The CITE, a blog published by the National Association of College Stores, takes a look at the intersection of education and technology, highlighting issues that range from course materials to learning delivery to the student experience. Comments, discussion, feedback, and ideas are welcome.

Thursday, December 29, 2011

7 out of 10 Students Don't Buy Textbooks

In the November 29th article by Campus Technology, University of California, Riverside’s recent annual survey, “Undergraduate Experience Survey,” finds that seven out 10 students do not buy textbooks, instead they prefer to rent them, rely on faculty provided materials, or do without them completely.  According to the survey, 73% of students who respond to the survey postpone the purchase and 74% of students chose to skip buying them altogether.   The university’s Vice Provost for Undergraduate Education Steven Brint, commissioned a report on the survey in order to show faculty that “students’ behavior with respect to textbook purchasing may be different than they think.”  “Ultimately, the survey results suggest that not all students are doing the required reading for their courses,” says Brint.

If this statistic is the same at other institutions, then perhaps the greatest competitor to textbook sales is actually the choice not to buy at all.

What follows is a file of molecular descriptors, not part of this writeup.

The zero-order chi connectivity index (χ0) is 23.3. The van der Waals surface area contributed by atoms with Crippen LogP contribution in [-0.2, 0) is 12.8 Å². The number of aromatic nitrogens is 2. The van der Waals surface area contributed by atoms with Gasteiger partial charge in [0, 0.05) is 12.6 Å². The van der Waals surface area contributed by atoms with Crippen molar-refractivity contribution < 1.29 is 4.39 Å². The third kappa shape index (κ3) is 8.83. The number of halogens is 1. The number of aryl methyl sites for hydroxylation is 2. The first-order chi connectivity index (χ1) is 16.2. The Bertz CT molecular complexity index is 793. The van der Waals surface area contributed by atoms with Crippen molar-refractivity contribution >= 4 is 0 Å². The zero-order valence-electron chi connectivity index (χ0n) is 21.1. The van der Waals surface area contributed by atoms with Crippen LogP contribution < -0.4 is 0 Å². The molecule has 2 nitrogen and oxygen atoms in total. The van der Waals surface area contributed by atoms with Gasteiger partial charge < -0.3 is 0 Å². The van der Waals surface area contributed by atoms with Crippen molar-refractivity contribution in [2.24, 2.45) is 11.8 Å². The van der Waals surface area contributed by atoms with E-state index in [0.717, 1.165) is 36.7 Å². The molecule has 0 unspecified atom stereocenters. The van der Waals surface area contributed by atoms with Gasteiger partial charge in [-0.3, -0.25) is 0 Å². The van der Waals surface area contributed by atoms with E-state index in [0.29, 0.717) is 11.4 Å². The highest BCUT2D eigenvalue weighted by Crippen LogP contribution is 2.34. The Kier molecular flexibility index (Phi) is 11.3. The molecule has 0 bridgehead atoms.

1 comment:

Anonymous said...

Is this really surprising? Many classes I've taken, the "required" textbook was barely/never discussed in class. It might be a good reference material to clarify some topics, but unless homework comes straight from the book, why bother? Most professors put copies in the library, so students can still have access. It's ridiculous to pay $150 for a new book, barely use it, pass the class just fine, and then sell it back for $65. Also, professors listing the newest edition as "required", then stating in class, "The old edition is just fine, though." I haven't bought books from the school store for five semesters. Renting, used copies from Amazon, and international editions have saved me so much money.